Overall, we think the taxilins cooperate during SDA biogenesis and their functions are dependent on each other.

6 – In addition to spindle mispositoning defects, does depletion of α- or γ-taxilin cause other mitotic phenotypes (i.e. mitotic duration, chromosome segregation etc..).

Thank you for the question. To assay for cell cycle progression defects (via Spin Disc, Ultra View Vox, PerkinElmer), we performed live imaging of WT HeLa cells and α-taxilin and γ-taxilin knockout HeLa cells that stably expressed mNeonGreen-H2B. Both the WT and the taxilin KO cells had similar mitotic times, suggesting that neither α-taxilin nor γ-taxilin knockout had any effect on mitotic duration or chromosome segregation.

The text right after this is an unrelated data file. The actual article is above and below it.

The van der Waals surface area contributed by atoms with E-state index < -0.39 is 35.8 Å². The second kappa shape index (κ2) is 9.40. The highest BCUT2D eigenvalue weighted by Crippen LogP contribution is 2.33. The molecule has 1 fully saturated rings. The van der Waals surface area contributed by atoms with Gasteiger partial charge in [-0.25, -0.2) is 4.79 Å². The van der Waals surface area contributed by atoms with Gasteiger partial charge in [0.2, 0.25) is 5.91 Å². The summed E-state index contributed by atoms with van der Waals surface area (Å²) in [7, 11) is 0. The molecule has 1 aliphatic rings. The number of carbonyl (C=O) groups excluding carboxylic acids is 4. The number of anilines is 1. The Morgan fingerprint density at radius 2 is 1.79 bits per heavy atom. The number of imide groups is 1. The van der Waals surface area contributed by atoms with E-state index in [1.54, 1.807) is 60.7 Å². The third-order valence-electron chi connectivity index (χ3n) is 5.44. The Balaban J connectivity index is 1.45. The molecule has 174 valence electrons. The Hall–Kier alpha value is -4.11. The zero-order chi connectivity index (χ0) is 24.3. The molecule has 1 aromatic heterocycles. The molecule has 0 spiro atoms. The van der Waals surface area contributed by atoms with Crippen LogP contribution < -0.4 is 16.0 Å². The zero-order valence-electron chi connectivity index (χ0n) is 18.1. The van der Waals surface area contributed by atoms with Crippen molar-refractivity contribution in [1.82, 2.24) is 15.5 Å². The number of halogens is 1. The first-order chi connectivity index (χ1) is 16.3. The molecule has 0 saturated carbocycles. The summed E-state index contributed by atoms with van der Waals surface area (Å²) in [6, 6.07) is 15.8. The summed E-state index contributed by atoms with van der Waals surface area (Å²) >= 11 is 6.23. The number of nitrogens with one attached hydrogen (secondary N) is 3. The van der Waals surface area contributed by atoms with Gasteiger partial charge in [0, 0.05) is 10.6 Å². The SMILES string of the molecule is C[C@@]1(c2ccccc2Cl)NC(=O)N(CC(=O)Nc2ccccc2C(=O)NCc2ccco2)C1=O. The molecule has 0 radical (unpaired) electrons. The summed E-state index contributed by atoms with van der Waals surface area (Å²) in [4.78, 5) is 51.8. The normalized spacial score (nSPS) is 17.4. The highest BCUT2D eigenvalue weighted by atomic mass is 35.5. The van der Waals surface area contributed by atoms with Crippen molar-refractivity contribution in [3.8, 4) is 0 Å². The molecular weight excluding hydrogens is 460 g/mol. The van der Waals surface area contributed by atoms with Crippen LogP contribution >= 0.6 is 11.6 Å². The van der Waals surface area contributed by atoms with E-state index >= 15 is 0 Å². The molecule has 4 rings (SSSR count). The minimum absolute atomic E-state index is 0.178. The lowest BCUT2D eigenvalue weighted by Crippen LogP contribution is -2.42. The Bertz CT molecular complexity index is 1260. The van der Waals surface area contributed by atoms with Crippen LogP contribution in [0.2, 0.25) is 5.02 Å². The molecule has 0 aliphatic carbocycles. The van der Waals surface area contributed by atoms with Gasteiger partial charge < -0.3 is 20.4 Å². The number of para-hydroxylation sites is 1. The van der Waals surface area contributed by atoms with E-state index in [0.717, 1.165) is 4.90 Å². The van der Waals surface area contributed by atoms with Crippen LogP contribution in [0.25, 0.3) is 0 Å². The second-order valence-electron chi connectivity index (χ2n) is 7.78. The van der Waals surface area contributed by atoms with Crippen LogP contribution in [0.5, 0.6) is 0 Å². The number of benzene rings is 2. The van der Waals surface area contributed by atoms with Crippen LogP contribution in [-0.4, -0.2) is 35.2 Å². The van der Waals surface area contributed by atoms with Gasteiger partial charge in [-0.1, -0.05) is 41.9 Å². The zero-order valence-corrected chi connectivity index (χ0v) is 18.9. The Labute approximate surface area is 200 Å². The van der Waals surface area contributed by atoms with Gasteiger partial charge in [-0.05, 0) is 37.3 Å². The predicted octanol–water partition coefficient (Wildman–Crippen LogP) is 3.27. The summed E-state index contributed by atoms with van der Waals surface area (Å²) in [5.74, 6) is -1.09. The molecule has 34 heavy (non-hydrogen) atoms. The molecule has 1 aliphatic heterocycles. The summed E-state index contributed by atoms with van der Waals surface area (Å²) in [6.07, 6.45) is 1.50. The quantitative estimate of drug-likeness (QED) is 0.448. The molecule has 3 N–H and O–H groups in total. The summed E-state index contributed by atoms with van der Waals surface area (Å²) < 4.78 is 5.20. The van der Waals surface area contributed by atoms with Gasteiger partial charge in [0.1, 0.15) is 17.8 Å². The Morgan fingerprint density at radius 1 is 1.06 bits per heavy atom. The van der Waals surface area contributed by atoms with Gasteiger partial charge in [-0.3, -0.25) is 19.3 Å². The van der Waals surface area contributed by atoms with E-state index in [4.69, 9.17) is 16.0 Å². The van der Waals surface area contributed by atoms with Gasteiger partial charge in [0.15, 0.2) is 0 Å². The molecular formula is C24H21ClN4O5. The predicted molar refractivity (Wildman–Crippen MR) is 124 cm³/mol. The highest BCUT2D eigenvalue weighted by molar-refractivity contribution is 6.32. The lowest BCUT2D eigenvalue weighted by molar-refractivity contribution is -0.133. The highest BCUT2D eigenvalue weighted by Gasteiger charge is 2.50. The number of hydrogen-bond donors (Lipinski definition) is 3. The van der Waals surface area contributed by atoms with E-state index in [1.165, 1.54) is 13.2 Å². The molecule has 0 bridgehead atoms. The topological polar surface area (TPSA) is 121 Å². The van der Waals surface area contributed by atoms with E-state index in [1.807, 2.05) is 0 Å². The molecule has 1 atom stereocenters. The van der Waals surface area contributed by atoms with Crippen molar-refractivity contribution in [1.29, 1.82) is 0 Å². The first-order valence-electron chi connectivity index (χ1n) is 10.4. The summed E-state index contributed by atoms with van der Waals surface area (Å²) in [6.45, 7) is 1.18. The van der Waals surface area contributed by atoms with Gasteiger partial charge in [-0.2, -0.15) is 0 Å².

https://doi.org/10.7554/eLife.73252.sa2

Download links

A two-part list of links to download the article, or parts of the article, in various formats.

Downloads (link to download the article as PDF)

Open citations (links to open the citations from this article in various online reference manager services)

Cite this article (links to download the citations from this article in formats compatible with various reference manager tools)

  1. Dandan Ma
  2. Fulin Wang
  3. Rongyi Wang
  4. Yingchun Hu
  5. Zhiquan Chen
  6. Ning Huang
  7. Yonglu Tian
  8. Yuqing Xia
  9. Junlin Teng
  10. Jianguo Chen
(2022)
α-/γ-Taxilin are required for centriolar subdistal appendage assembly and microtubule organization
eLife 11:e73252.
https://doi.org/10.7554/eLife.73252

Share this article

https://doi.org/10.7554/eLife.73252